WHY DOES EVERY LANDSCAPER
NEED A GOOD CONTRACT?
by Joelle Steele
For many years, I worked with clients and never had a contract with any of them. It simply didn't cross my mind that I might ever need one. Not every project ran as smooth as silk but, in the end, everyone was always happy and I got paid. Life was good. You can probably see where I'm heading with this.
One day, I began a small but complex residential project. I now refer to it as "The Project From Hell," and enough time has passed that I don't get chest pains just thinking about it. At the time, everything started out just like any other landscape project. I spent several hours working with the clients on the design, discussing their needs, their aesthetic preferences, their budget, etc. I found Mrs. Client to be a little difficult at times, but not any more so than some clients I'd worked with previously.
When the design was finished and we started the installation, things started to get ugly very fast. Mr. Client had to go out of town, leaving Mrs. Client in charge. She changed her mind several times right while we were all knee-deep in building the deck and patio and planting several large trees. She banished the landscapers from the property three times — not due to anything they had done wrong — and they refused to come back. She wrote a bad check to the nursery — made it good but I still had to deal with the nursery and they weren't exactly thrilled about what had happened. I had to put a new crew together which took a few days. Mrs. Client complained about the delays and withheld two progress payments, making it impossible for me to pay the first crew for the work they'd done.
The job was eventually completed and it looked great, absolutely gorgeous. Mrs. Client refused to make the final payment as she bickered with me about some petty reimbursable expenses. I got everyone paid and then had to take her to Small Claims court. I won — by the skin of my teeth. My contract is what saved me, even though it took almost a year to get the money.
The moral of this story is: Whenever money is changing hands, you need a good contract to make sure a difficult client won't create havoc in your life, send your blood pressure skyrocketing, ruin your reputation, and send you to the poor house in the process.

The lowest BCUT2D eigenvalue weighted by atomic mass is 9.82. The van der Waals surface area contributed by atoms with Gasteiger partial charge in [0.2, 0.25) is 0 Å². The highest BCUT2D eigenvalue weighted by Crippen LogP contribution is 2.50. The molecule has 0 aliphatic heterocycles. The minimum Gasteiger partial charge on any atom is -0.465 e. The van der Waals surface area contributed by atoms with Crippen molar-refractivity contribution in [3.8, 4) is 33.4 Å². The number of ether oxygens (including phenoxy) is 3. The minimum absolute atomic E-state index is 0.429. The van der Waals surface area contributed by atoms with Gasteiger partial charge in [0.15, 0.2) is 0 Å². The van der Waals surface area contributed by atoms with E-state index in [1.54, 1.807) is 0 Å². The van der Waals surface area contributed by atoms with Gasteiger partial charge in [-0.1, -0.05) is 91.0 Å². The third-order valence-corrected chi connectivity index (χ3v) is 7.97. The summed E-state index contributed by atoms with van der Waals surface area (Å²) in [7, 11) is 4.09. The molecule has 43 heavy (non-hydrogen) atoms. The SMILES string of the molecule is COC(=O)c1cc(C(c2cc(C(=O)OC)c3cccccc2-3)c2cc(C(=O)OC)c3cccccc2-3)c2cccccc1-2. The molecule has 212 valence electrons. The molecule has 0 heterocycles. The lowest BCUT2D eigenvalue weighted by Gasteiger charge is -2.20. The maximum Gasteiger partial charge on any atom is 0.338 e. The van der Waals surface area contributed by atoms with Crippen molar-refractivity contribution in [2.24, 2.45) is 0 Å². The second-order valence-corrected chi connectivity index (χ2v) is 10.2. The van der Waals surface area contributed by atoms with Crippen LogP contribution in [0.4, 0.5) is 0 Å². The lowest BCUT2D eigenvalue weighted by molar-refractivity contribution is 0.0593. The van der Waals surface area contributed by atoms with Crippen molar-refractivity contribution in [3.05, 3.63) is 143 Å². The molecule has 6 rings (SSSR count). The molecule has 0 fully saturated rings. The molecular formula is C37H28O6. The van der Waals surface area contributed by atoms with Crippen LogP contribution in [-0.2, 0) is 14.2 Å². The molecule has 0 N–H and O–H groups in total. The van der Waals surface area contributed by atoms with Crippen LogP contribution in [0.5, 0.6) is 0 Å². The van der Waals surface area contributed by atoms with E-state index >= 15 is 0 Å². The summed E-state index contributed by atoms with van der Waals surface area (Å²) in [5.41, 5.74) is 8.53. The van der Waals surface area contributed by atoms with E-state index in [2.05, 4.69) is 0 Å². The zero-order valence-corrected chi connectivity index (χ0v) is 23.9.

So, do you need a contract? Yes. Yes. Yes. Absolutely. No exceptions. And you can't sit down and write one yourself and expect it to stand up in a court of law. Before I started selling contracts to the landscape industry back in 1983, I collected about 20 or so from local landscapers and brought them to an attorney-friend of mine. I sat in his office overlooking a very smoggy Los Angeles basin, while he told me what was wrong with each contract. I took lots of notes. But I clearly didn't know what I was doing. I immediately took two classes, one in contract law and one in legal writing, and then I began to write my own landscape contracts, taking each to my attorney-friend who then edited and amended them to make them as legally binding as possible for the widest audience so that I could sell them to the industry. It was a major learning curve for me, and one that is still challenging for me to this day, now that I also write and sell other kinds of contracts as well (which you can buy from me online at my website, www.contractkingdom.com).
I have also learned a lot about landscape contractors throughout the world. If they are even sharp enough to know that they need a contract, they are often worried about intimidating their clients with too much confusing paperwork. I can certainly understand that, but most contracts that I write and that most attorneys write these days are not full of the archaic legalese that used to baffle most people. They are instead written in simple, everyday English, are easy to understand, and aren't particularly long, unless they are for very large and complex projects.
You might well ask, "If it's so simple, why can't I just write it myself?" The answer is, because most landscapers — people in general — don't write well enough to compose sentences and paragraphs that are not ambiguous, that are comprehensive without overstating, that are not contradictory, and that conform to the law. They usually leave out or don't adequately write some of the most important paragraphs that offer them the most protection for their business, such as waivers or disclaimers for acts of God, excavation, etc.
Some folks can't be convinced that a contract is a good thing. They prefer to cling to the idea that a handshake is enough. But there's a good reason for the saying: "An oral contract isn't worth the paper it's printed on." You don't have to use a written contract, but a handshake just doesn't spell it all out. It doesn't explain what everyone is doing, how they're doing it, and what happens if something goes wrong in the process. And people do forget what they say or may just think they are in agreement because they actually misunderstood something. Nowadays, we live in a very litigious world, where people are quick to file a lawsuit rather than prevent one in the first place by having a solid, well-written contract.
And that brings up the final point of this article: If you are ever sued, you will want that solid, well-written contract. It is usually the one thing that will stop a lawsuit cold, allow for an out-of-court settlement or, at the very least, give you a snowball's chance in hell of winning in court. And when you're a sole proprietor, as are so many landscapers, you can't afford to lose in court. It can cost you your business and even your home.
This article last updated: 10/11/2012.